Deadfall really hits the ground running. Addison (Eric Bana) and his sister Liza (Olivia Wilde) are celebrating her first casino heist. En route to the Canadian border, freedom is temporarily put on hold when their vehicle hits a deer, sending it high into the air, where it learns all about the laws of gravity and slow motion in a display that would make Zack Snyder very proud.
The two survive, but a state trooper happens to drive by and calls in the wreckage before Addison shoots him dead. Now these two are stuck in a big snowstorm with only one option: run. Because she's pure at heart, Addison doesn't want the chance of them getting caught together and decides the two should split up and meet at the border. (They do have cellphones, so she can call in to let him know she's alive.) But as nature has it, a plan is just a list of things that never happen. This is Deadfall, which doesn't offer much, but does showboat how unfading Bana's acting talents are with his fists and wit.
Eric Bana really rolls with the punches in Deadfall. He fully embodies this merciless, maniac killer. He fights like an animal and has the survival instincts of a hunter. Addison kills first, then asks questions. Come to think of it, he doesn't even ask questions, he just kills. His mind is focused on getting over the border with his sister and their large chunk of cash, no matter what. His love for her is undying, which gives him a few moments of heart, but we're quickly reminded that, more than anything else, he's a killer. Watching Bana out in the snow and adapting to survive are the scenes that bring this film to life.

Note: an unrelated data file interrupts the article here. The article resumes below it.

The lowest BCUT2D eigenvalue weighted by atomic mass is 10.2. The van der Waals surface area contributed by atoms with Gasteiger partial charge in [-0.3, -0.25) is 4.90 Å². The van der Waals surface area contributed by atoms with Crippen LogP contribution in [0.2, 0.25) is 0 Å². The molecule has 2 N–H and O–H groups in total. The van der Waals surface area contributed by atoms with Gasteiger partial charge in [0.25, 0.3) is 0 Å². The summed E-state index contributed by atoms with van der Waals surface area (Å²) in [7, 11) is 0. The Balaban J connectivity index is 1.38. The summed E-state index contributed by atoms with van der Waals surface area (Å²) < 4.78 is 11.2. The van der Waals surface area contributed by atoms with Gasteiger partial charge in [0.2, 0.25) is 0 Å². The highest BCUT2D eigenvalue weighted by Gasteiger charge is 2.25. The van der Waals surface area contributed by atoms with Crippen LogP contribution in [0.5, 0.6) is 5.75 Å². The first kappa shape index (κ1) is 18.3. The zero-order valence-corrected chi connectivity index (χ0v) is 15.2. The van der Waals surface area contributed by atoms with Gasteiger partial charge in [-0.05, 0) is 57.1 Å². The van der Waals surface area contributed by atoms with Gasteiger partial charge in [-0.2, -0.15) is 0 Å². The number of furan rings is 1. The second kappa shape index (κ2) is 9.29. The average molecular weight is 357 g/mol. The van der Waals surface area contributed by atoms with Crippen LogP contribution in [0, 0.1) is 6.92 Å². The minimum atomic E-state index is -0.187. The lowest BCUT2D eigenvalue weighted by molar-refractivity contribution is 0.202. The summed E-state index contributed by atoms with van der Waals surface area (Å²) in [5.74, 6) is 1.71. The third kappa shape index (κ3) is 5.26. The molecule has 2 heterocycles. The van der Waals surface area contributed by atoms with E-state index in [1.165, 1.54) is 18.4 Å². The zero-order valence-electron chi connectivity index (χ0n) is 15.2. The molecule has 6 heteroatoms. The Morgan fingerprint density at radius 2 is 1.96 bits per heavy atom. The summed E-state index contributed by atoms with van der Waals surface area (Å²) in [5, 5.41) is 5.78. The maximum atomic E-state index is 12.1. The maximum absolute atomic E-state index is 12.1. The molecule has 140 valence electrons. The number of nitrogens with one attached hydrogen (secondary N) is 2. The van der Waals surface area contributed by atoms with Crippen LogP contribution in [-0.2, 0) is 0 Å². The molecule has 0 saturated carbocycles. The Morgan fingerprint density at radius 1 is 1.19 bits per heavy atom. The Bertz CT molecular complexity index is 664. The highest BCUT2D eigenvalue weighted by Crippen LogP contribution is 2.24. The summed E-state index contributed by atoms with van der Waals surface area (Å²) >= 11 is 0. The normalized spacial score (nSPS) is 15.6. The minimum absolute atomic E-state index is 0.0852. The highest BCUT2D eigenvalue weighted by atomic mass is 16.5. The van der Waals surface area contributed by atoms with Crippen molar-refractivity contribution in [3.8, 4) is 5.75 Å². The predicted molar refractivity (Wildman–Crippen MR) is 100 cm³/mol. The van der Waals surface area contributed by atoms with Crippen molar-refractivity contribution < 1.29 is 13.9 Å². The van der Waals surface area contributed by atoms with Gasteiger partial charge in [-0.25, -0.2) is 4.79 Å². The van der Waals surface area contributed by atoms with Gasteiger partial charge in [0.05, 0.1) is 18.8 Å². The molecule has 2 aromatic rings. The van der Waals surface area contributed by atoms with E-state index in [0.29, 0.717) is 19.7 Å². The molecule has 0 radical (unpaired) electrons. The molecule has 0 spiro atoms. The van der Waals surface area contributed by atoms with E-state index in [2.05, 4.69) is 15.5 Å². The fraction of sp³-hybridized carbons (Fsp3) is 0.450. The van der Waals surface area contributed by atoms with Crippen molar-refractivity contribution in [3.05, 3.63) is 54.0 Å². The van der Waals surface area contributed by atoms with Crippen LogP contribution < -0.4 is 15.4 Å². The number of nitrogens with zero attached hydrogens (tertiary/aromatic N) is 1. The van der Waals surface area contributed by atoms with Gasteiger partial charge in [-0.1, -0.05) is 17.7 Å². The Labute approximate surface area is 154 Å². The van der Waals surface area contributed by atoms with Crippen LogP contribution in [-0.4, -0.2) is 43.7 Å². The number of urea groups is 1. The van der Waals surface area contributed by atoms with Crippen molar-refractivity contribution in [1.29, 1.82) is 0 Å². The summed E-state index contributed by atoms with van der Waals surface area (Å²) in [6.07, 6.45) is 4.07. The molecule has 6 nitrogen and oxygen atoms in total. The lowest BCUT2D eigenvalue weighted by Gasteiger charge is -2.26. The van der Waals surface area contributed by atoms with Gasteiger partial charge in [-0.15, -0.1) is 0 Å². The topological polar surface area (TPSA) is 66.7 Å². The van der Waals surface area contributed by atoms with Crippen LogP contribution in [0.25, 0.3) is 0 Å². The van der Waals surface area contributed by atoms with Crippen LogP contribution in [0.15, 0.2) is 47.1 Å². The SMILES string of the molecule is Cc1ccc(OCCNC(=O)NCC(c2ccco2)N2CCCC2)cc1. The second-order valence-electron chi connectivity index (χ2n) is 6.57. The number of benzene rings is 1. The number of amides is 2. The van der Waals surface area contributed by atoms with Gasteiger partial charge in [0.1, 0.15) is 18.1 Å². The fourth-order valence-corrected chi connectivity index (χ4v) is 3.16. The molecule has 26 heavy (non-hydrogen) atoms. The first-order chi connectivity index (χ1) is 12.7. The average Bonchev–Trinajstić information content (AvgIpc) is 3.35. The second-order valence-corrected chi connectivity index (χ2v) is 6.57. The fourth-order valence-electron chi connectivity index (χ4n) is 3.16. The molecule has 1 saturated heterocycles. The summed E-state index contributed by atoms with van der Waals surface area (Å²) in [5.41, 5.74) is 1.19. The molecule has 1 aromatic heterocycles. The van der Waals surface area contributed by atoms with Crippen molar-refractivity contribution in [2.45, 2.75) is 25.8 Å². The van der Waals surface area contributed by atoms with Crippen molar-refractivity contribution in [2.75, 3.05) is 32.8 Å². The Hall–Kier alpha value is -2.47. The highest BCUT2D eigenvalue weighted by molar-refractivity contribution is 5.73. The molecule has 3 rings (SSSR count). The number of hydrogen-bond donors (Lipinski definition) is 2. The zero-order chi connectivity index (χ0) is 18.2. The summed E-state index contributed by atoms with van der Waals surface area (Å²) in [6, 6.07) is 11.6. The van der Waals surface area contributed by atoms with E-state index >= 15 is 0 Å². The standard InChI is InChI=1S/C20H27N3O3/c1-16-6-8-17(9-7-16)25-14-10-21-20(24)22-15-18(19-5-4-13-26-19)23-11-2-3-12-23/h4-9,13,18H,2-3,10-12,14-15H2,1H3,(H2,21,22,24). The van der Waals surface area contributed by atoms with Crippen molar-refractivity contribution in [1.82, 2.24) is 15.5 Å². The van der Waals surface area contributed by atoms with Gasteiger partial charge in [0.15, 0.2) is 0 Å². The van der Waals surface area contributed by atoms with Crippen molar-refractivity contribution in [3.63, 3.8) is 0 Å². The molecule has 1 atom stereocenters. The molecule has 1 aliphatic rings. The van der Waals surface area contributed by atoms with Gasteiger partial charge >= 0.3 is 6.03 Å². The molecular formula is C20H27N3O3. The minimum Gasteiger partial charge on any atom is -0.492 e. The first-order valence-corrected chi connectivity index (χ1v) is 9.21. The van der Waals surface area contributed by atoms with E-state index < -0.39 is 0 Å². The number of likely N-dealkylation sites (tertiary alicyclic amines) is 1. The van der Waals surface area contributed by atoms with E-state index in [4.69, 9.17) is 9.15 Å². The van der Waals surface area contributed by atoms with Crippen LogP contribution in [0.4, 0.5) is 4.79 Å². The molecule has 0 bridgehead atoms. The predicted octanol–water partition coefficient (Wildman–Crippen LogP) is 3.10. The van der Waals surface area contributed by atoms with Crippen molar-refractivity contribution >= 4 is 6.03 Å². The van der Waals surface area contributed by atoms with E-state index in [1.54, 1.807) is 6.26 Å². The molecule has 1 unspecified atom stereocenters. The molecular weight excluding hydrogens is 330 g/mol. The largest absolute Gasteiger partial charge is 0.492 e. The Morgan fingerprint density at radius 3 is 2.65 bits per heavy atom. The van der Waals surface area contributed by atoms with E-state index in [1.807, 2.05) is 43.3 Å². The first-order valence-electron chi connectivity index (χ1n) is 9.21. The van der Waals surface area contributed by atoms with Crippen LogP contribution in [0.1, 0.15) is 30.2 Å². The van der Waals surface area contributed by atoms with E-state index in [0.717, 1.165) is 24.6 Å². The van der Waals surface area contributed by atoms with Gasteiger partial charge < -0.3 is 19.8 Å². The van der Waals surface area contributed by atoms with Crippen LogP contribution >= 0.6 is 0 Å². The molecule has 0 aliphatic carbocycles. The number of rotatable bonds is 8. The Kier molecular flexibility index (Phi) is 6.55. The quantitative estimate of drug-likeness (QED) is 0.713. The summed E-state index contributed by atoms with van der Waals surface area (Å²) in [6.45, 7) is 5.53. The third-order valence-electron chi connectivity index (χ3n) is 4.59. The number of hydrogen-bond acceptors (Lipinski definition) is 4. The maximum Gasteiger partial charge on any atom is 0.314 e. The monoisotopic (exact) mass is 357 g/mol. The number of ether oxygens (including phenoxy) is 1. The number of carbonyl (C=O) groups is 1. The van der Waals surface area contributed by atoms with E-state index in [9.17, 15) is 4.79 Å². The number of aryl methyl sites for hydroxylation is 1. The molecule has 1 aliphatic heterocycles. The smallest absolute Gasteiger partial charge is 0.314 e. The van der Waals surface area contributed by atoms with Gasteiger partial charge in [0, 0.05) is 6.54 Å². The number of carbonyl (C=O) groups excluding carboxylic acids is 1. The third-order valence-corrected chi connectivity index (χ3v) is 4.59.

While Bana is out playing MacGyver to survive, Liza cozies up to Jay (Son of Anarchy's Charlie Hunnam), an ex-con and disgraced former boxer with a killer left hook. Jay finds Liza stranded on the road and picks her up. They head to the closest bar and learn the cops have closed down all roads. Since they are both on the run from Johnny Law, they spend the night there. Oh yeah, Jay was just released from prison and accidentally already committed a crime before meeting Liza, so things are shaky for him too. To occupy time, they pretend to be newlyweds, drink alcohol, and talk about Jay's previous life as a boxer. You're a clever one, dear reader, so you already see where this scenario heads.
This love story is what bogs down the movie. One half of the film follows a guy fighting his way through the snow, police, and local natives, and the other half is consumed by chatter about redemption and a possible one night stand. Jay and Liza's shared scenes are necessary to make the film come full circle, but it's just, well, boring.
On Bana's trail is Sergeant Becker (Treat Williams), who has assembled a team to track this man down. One of the team members is his daughter Hannah (Kate Mara), who he mocks because she's a girl and everybody knows a woman shouldn't be in law enforcement. In short, he's kind of a dick, and so is his team (but not her, she's sweet). Little do they know (or care, really), she's smart as a whip and has plans to do bigger and better things.
Also co-starring is Sissy Spacek and Kris Kristofferson. Blink and you'll miss them. Deadfall isn't by any means dreadful, but all it offers is a solid look at how great Eric Bana is as an actor. Watch this for his killer performance alone.
Deadfall is now available to watch on various Video On Demand platforms in the U.S., including iTunes, and will open in limited theatrical release on December 7, 2012.